That’s my new résumé tape. Demo reel. Reporter showcase.
There’s something I learned from years of producing résumé tapes. There’s no perfect résumé tape.
Maybe there’s a perfect résumé tape in the mind of a potential employer. But his or her version of a perfect résumé tape could be the complete opposite of the competitor’s version of a perfect résumé tape across town. It’s impossible to please everybody.
But I’m confident this will please somebody.
It was no secret at one of my old stations when someone was making a résumé tape. We would always try to hide it from management, but the old footage in the server and the editing files with “DO NOT DELETE” in the name were always smoking guns.
I’m a believer that you should always have a résumé tape, even if you’re not necessarily looking for a job. It’s good to keep it updated as often as possible and to showcase your best clips.
I’ve gotten advice from news directors, read a bunch of blogs and consulted opinionated coworkers for how to produce the perfect résumé tape. Again, there is no consensus. So what I compiled above is what I feel is right.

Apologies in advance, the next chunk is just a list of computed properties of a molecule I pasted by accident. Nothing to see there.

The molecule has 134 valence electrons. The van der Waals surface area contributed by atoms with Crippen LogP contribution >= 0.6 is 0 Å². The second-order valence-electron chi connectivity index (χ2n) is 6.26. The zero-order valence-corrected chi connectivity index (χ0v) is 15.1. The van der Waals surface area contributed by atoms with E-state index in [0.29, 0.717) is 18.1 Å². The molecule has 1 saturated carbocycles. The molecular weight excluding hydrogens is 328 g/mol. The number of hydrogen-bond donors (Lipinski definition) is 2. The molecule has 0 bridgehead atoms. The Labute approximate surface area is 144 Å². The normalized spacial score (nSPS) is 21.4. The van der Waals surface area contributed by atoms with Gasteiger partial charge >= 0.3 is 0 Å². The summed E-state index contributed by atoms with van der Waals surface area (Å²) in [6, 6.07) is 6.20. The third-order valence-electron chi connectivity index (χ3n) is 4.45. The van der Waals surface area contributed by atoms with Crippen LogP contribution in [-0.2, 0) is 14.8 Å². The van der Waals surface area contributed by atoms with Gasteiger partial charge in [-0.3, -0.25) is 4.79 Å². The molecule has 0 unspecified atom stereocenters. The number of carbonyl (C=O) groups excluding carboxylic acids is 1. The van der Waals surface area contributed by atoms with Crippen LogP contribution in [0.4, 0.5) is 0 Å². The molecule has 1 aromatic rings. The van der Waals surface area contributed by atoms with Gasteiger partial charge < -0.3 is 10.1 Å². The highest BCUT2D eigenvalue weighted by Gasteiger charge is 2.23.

You’ll see a sample of my live reporting skills, my anchoring abilities, my shooting and writing. One theory of résumé tapes is that you include quick, attention-grabbing clips. Another theory, the one I embraced for the above, is to combine those with more long-form standups that still keep attention. Some might not like that. I stand by it. (Until I change it for my next résumé tape.)
So please, enjoy. But more importantly, share. I’ll see you in boxes, as they say.
UPDATE: So, as I do with resume tapes, I continuously critique my own work, especially after others critique my work. So I updated it once again from this original post. The video you see above is my new new resume tape.